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Canada GDP Q4 2023

Canada: The economy bounces back in Q4

GDP expanded 1.0% in seasonally adjusted annualized rate terms (SAAR) in the final quarter of 2023, contrasting the 0.5% contraction recorded in the third quarter. Q4’s reading marked the best result since Q1. On an annual basis, economic growth picked up to 0.9% in Q4, following the previous period’s 0.5% increase.

The quarter-on-quarter upturn reflected improvements in private consumption, fixed investment and exports. Household spending accelerated to 1.0% SAAR in the fourth quarter, which marked the best reading since Q1 (Q3: +0.5% SAAR). Strong population growth and moderate inflation and unemployment likely aided spending. Moreover, fixed investment slid at a slower pace of 3.8% in Q4, following the 4.1% contraction recorded in the prior quarter. Government spending dropped at the sharpest pace since Q3 2023, contracting 1.9% (Q3: +6.7% SAAR).

Exports of goods and services grew 5.6% in seasonally adjusted annualized terms in the fourth quarter, which marked the best reading since Q1 (Q3: -1.3% SAAR). Higher exports of oil, travel services and transport equipment drove the reading. Conversely, imports of goods and services deteriorated, contracting 1.7% in Q4 (Q3: +1.1% SAAR).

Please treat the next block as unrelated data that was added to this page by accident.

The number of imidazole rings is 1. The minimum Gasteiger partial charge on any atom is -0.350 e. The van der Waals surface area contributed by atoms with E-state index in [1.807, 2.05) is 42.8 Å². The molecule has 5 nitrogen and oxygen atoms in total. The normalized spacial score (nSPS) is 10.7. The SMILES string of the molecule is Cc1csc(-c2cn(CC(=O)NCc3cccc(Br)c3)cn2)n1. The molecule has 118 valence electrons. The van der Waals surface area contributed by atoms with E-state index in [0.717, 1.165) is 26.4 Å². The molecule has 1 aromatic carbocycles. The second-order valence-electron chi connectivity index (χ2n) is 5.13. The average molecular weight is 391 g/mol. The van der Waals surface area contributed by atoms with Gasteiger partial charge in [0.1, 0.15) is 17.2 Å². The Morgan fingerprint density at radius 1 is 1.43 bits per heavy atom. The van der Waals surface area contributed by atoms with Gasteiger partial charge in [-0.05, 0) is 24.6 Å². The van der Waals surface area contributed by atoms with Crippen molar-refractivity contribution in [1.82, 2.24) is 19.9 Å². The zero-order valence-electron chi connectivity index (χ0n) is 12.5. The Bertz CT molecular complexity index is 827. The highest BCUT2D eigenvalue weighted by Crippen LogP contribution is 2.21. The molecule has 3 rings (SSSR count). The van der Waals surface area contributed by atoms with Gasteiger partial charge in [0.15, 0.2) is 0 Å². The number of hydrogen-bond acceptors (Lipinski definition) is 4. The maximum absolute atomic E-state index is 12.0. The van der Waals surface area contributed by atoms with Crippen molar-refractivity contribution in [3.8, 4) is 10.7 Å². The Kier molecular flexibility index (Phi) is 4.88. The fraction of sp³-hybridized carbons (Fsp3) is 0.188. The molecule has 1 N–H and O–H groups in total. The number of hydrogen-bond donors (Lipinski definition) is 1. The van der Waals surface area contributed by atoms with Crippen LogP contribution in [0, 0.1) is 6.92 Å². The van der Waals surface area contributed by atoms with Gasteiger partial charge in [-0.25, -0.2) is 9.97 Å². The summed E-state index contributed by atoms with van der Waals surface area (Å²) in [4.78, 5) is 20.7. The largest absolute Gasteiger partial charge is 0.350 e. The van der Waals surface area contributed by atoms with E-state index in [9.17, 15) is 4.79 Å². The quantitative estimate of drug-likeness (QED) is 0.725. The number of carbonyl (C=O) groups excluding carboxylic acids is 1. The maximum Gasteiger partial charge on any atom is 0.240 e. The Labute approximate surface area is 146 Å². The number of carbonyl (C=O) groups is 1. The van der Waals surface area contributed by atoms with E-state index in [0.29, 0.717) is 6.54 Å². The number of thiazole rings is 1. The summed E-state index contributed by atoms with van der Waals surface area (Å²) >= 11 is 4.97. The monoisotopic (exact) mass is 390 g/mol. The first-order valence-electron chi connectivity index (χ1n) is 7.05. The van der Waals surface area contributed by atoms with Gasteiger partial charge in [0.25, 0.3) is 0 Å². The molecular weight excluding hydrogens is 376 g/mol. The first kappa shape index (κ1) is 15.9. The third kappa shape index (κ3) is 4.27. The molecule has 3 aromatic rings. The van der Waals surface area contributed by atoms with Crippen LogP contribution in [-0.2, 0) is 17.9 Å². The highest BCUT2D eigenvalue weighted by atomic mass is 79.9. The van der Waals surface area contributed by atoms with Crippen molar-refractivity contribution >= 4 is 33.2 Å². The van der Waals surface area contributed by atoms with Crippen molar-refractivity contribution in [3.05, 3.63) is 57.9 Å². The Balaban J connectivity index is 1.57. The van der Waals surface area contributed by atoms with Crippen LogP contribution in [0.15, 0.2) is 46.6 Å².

A flash estimate put GDP growth at 0.4% in January, buoyed by increases in educational services and health care and social assistance, after the conclusion of the strikes in Quebec in December. Over Q1 as a whole, our Consensus is for another mild quarter-on-quarter expansion.

On the Q4 GDP reading, Goldman Sachs analysts said:

“[The Q4] report confirms our view that activity is gradually picking up after stagnating in the middle quarters of 2023, although growth remains well-below potential and spending on a per-capita basis continues to decline.”

TD Economics’ James Orlando sounded a more downbeat note:

“A return to growth in the fourth quarter was widely expected, following two quarters of effectively no growth in the country. While today’s report came in […] much better than what the BoC was thinking (0% q/q), the narrative on the Canadian economy remains the same: High interest rates are weighing on economic growth. Stripping out international drivers, the economy contracted, while GDP per capita has now declined in five of the last six quarters.”

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